Structural Learning in a Visuomotor Adaptation Task Is Explicitly Accessible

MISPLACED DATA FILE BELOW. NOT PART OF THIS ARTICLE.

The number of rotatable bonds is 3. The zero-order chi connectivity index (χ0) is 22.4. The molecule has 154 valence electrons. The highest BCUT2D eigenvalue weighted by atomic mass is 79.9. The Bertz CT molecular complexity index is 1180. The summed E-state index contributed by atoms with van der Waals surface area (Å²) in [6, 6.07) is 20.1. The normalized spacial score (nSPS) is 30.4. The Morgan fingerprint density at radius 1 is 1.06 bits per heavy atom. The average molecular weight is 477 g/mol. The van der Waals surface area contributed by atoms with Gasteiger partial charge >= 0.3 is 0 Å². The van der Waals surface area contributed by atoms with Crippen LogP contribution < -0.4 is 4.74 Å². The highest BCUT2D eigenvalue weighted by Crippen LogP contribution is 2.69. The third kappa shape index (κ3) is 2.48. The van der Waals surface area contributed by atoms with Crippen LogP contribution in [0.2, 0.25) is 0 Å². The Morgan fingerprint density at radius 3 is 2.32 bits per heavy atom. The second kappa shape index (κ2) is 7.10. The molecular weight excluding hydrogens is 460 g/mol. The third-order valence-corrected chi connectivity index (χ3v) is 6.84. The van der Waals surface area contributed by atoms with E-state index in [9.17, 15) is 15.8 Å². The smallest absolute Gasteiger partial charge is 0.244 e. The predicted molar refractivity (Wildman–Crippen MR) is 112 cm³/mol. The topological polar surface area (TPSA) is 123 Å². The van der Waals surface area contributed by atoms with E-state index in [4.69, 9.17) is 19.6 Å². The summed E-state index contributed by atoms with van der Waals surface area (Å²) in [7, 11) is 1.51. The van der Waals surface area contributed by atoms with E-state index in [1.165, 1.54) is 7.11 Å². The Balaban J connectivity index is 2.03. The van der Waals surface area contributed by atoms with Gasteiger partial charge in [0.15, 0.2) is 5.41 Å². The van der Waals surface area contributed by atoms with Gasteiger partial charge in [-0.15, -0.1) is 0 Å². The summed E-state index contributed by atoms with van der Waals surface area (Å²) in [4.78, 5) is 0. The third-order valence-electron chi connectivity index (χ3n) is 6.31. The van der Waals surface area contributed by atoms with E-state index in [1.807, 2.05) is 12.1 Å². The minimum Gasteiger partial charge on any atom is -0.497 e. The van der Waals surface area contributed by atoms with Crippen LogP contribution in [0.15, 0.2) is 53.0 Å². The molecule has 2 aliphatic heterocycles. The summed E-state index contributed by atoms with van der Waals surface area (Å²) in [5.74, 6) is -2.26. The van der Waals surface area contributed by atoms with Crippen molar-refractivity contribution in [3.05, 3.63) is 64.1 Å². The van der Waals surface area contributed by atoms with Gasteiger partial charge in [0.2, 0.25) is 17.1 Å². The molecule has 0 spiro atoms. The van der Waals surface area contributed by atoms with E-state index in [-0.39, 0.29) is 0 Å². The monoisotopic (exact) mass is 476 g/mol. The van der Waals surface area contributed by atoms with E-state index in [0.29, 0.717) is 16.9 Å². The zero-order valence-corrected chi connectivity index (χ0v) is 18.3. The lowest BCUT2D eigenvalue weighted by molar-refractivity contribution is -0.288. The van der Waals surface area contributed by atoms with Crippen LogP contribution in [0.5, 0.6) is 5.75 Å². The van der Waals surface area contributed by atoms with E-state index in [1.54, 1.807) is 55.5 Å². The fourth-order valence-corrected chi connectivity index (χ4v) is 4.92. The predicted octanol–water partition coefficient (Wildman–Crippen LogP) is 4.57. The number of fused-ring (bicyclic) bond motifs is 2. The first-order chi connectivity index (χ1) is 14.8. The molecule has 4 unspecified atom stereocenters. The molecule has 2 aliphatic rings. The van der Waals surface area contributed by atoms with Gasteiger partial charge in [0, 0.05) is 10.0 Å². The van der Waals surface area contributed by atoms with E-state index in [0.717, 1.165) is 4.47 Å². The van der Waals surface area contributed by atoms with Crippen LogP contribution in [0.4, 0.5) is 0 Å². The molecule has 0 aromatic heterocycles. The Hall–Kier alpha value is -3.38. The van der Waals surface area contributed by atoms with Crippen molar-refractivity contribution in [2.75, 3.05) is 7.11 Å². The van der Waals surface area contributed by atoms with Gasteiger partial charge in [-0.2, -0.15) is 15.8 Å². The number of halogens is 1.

Structural learning is a phenomenon characterized by faster learning in a new situation that shares features of previously experienced situations. One prominent example within the sensorimotor domain is that human participants are faster to counter a novel rotation following experience with a set of variable visuomotor rotations. This form of learning is thought to occur implicitly through the updating of an internal forward model, which predicts the sensory consequences of motor commands. However, recent work has shown that much of rotation learning occurs through an explicitly accessible process, such as movement re-aiming. We sought to determine if structural learning in a visuomotor rotation task is purely implicit (e.g., driven by an internal model) or explicitly accessible (i.e., re-aiming). We found that participants exhibited structural learning: following training with a variable set of rotations, they more quickly learned a novel rotation. This benefit was entirely conferred by the explicit re-aiming of movements. Implicit learning offered little to no contribution. Next, we investigated the specificity of this learning benefit by exposing participants to a novel perturbation drawn from a statistical structure either congruent or incongruent with their prior experience. We found that participants who experienced congruent training and test phase structure (i.e., rotations to rotation) learned more quickly than participants exposed to incongruent training and test phase structure (i.e., gains to rotation) and a control group. These results suggest that structural learning in a visuomotor rotation task is specific to previously experienced statistical structure and expressed via explicit re-aiming of movements.